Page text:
Tom Synan, another member of the Clergy converted from Catholicism we're going to chat in 2 weeks.
Nothing drastic.But after the "Let's Assume...." thing I have decided to chat with one of the ministers, the rector, Rev. Burns. For the record I'm not converting, just looking for more opinions about the feeling I'm having. Listening to him preach I feel he's a fair man and that he's not going to give a hard sell. Alex agrees with my assessment of him.. I have set up an appointment with him on 12/4 we'll see how that goes.
So, in the interest of full disclosure, I went to confession this evening. As I've said before, I haven't receive the sacraments in the Episcopalian Church (I know where the line is, I have no intention of crossing it, until I make some sort of decision), but I want to discuss the situation with a Priest.
Now, my previous discussions with Priests when questioning my faith haven't always ended well. Most infamously one time, when I was really angry with G_d over some thing that were happening in my life he suggested that I get married and a good woman would solve all my problems.
So this time, I'm there explaining to this Priest that I'm rather conflicted, that I've been attending an Episcopal Church alongside the Catholic Church and I'm rather confused. I explain how I feel more at peace at that church then his own or any other Catholic Church for that matter. I mention that I have a few friends in this church and have come to respect the clergy there. I don't know what I expected from this but the line the Priest stated with shocked me "Well, let's assume there's such a thing as honest Episcopalian". He then continued with a "the only way to Heaven is through the Catholic Church" talk that was shocking. To be honest, I believe that it's what in a person's heart and actions, not where they worship that decides their position in the afterlife. I went in looking for compassion and get fire and brimstone. Never before have I been tempted to laugh in a confessional.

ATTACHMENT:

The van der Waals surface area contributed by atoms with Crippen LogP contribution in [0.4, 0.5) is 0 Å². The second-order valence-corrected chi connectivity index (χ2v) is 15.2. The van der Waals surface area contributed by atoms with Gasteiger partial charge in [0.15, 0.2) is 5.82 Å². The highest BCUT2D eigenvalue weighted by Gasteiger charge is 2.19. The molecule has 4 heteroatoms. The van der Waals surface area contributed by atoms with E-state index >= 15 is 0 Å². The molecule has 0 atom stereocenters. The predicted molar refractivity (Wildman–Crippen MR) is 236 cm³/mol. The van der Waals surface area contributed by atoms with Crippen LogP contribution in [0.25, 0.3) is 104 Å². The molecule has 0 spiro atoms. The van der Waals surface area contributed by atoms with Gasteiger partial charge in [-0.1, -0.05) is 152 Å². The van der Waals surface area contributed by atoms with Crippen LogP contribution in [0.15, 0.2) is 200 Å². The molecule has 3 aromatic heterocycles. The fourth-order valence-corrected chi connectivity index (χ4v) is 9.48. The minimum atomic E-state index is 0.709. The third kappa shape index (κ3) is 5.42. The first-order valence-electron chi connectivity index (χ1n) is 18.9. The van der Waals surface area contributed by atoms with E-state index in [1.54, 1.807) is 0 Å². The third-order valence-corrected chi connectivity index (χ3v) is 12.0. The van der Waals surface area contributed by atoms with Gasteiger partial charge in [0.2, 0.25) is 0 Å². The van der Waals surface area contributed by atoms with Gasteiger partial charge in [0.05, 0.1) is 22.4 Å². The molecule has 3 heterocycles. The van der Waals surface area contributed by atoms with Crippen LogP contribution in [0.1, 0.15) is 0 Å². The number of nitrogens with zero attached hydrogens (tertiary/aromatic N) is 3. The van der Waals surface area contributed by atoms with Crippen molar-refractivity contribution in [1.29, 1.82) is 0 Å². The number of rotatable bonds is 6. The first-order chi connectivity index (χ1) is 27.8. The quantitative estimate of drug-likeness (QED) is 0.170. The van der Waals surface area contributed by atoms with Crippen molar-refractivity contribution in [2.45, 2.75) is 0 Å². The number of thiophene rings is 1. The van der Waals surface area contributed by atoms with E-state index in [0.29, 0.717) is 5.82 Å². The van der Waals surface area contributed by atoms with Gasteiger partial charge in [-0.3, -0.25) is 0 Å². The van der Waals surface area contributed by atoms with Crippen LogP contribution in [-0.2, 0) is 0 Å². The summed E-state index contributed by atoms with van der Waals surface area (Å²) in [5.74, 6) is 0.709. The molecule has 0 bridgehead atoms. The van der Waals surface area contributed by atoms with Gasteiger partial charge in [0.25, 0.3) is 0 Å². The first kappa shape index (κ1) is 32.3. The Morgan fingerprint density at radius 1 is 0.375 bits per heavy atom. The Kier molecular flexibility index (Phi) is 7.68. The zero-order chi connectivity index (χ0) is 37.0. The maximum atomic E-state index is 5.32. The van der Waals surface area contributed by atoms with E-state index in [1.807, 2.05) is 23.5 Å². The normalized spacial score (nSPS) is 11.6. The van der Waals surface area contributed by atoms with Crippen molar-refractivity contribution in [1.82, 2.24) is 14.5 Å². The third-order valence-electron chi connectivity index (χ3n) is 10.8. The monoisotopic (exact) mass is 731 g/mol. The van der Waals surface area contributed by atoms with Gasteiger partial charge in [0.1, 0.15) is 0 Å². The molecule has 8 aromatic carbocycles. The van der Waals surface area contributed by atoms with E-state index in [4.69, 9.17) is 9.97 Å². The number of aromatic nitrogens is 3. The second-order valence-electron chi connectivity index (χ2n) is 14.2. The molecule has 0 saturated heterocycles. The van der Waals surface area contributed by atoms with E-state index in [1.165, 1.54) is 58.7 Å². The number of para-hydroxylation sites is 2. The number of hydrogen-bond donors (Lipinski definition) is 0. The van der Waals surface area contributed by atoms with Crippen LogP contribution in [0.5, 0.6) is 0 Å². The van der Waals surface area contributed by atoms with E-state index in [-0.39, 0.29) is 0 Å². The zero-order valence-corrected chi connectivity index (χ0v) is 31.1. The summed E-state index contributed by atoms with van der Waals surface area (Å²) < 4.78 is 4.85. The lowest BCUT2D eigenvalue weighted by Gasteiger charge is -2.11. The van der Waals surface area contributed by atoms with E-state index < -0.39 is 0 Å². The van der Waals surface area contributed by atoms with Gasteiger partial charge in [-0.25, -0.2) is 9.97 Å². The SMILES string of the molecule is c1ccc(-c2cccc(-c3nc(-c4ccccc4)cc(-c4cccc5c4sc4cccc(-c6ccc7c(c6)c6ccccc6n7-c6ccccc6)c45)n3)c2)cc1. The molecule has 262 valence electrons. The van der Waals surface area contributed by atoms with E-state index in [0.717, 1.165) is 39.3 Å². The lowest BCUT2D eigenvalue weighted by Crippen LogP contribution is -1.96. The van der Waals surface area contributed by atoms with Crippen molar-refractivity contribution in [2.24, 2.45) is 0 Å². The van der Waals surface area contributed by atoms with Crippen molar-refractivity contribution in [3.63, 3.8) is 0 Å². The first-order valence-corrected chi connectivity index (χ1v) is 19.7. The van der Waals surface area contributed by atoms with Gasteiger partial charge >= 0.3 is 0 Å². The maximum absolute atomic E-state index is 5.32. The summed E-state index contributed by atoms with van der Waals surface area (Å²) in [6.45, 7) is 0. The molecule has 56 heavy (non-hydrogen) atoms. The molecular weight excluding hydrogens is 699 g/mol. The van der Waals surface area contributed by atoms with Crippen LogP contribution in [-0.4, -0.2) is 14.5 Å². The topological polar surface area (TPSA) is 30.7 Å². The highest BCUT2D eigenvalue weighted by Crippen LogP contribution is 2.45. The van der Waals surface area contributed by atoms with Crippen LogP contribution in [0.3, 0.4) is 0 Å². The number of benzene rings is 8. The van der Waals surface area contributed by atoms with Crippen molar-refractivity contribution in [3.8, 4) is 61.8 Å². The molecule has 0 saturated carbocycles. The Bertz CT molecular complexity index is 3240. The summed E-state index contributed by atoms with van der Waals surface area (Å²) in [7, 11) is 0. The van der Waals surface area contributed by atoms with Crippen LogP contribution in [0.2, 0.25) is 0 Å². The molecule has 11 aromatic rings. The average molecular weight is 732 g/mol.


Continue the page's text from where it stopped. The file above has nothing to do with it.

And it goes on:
For those that might be curious, the penance for attending an Episcopal Church is 2 Our Fathers, 3 Hail Marys and 1 Act of Contrition.
Don't know how long I can keep this up, but I have decided to "double dip" for a while. By this I mean attend service in both my Catholic Parish and the Episcopal Parish I found, as much as humanly possible.
I find the differences yet similarities between the Episcopal Service and the Roman Catholic fascinating. Little differences, for example in the Nicene Creed, the Catholics say "was born of the Virgin Mary and became man", where the Episcopals say "became incarnate from the Virgin Mary and was made man". Exchanging the Sign of Peace is done before the offertory not after the Lord's Prayer. There's also more kneeling (during The Lord's Prayer, and the prayers for intercession). They had planned for the additional kneeling though, the kneelers are more comfortable.